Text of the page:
EVOTE.COM : Keeping Score in the Great Game of Politics Check the byline on the piece about Wilson/Rove, currently the front page article. It's nothing too mind-blowing - any of us could have done it - but I hope it's done a nice job getting some thoughts across.
relevant chomsky is Old Wine, New Bottles:

"Typically, unions are presented as anti-worker organizations. The typical movie about unions is something like On the Waterfront, where Marlon Brando is the heroic worker who stands up against the corrupt union and defends the workers against the union; that's the hero. The unions are an alien element which tried to break up our harmony and harm the workers, and you gotta protect yourself from them. That's the theme that goes all the way through.

Consciously designed, incidentally. Very interesting business propaganda about this in the late 1930s. Business was terrified when American workers finally got the rights that they'd had in Europe sixty years earlier, namely the right to organize, and they won their first legislative victory, the Wagner Act which gave them the right to organize -- first and last legislative victory. Business was terrified, there was all kinds of frenzied discussion in the business journals. [...] And the main technique was to use public relations methods -- I mean they also continued to use force, workers still got killed -- but the main idea was to use public relations techniques, propaganda, to try to create an image of us vs. them. In fact, it was called the Johnstown Valley formula; it worked so well in breaking steel strikes in the late thirties. The Mohawk Valley formula [started] in Johnstown Valley, Pennsylvania. The idea was to present an image of us vs. them, where us is the sober worker with his lunch-pail, the housewife you know preparing dinner, the hard-working executive toiling sixteen hours a day for the benefit of everybody, the honest editor turning out the truth. That's us; we're all in harmony. And then there's them, you know these aliens, these outsiders who are disrupting our harmony and are anti-American, and this and that and the other thing, and you present these images in the press and in those days the radio, nowadays television, and the pulpit and so on and so forth, and you can kind of mobilize the public, they hoped, and it succeeded very often, into defending us and our harmony, the harmony of the worker and the executive, against them, the outsiders who are trying to disrupt. That's the formula that's produced, and it runs through a whole long period of public propaganda. By that I mean things, everything from comic strips to movies to, these days, television, and so on. Well, that's one of the techniques for controlling the public mind."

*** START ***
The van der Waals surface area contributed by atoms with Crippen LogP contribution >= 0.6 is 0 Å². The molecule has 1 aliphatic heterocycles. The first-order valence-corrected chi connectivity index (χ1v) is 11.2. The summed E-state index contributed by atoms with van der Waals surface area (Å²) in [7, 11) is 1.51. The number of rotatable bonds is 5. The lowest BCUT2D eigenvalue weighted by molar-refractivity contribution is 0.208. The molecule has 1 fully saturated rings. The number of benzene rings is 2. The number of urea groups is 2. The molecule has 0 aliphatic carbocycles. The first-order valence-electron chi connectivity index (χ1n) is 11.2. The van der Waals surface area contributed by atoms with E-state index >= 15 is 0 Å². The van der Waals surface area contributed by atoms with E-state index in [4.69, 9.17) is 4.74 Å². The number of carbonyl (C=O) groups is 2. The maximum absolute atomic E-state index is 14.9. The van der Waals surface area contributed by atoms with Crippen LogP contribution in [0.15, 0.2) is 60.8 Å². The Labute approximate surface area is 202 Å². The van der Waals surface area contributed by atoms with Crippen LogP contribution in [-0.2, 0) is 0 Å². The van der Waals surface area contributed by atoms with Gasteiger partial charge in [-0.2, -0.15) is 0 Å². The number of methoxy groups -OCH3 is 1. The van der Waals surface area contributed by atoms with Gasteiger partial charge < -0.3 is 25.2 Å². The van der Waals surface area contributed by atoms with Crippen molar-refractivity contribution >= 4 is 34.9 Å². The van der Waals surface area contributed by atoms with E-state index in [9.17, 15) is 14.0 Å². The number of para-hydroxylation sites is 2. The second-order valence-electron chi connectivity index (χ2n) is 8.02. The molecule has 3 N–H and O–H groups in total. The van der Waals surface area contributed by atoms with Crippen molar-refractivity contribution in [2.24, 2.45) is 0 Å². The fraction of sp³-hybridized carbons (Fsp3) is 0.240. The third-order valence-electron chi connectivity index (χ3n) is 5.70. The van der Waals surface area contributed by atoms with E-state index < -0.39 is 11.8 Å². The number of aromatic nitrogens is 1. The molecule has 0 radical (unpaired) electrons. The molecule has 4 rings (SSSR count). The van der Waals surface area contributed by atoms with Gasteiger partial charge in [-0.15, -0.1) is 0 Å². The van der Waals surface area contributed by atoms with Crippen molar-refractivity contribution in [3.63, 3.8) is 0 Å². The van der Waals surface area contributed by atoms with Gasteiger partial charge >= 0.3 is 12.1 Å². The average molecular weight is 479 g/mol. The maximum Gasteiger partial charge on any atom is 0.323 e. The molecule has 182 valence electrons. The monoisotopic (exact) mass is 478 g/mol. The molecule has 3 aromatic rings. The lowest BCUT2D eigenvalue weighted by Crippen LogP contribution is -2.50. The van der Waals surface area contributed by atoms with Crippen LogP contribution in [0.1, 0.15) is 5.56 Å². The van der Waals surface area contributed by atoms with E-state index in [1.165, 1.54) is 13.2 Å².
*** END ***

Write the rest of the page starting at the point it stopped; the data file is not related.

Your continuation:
also avail on mp3


Elia Kazan dies at the ripe old age of 94. Director of some great films, including the interesting sounding Viva Zapata!, although;

"To some, however, Kazan diminished his stature when he went before the House Committee on Un-American Activities during the McCarthy era and named people he said had been members of the Communist party with him in the mid-1930s.

But he insisted years later that he bore no guilt as a result of what some saw as a betrayal. "There's a normal sadness about hurting people, but I'd rather hurt them a little than hurt myself a lot," he said."


"His friendship with Miller was never the same after his congressional testimony. Kazan talked with Miller before he testified, and Miller later wrote in his journal about a side of his friend that he had not seen before: "He would have sacrificed me as well."


"Some critics saw in as a subtext of On the Waterfront a justification for Kazan's decision to cooperate with congressional red hunters. The movie's hero, portrayed by Marlon Brando, breaks the code of silence on the docks and courageously fingers a corrupt, murderous union boss."

I think Chomsky mentions (somewhere. Ed?) this depiction as a classic example of Hollywood’s anti-organised labour propaganda. Note also Kazan’s HCUAA testimony, on his objections to "being told what to think and say and do" by the commies.

"Greater fear hath no man that he shaft his friend to save his own skin."

via ai/office
8 Years old (420 issues....and still counting)

SchNEWS was born in a squatted Courthouse in Brighton in 1994 as part of Brighton's campaign against the Criminal Justice Act when a few bright sparks decided to start reading out the news. Some of those bright sparks then decided to put some of it on paper - nearly nine years later and still printing! From the anti road protests at the M11 in London to the Newbury Bypass to the big Reclaim The Streets events of the nineties SchNEWS was there. From worker struggles such as the Liverpool Dockers, fights against the privatisation of public services, racism, genetic engineering, to reporting on positive solutions - week in week out SchNEWS reported the news from the direct action frontline.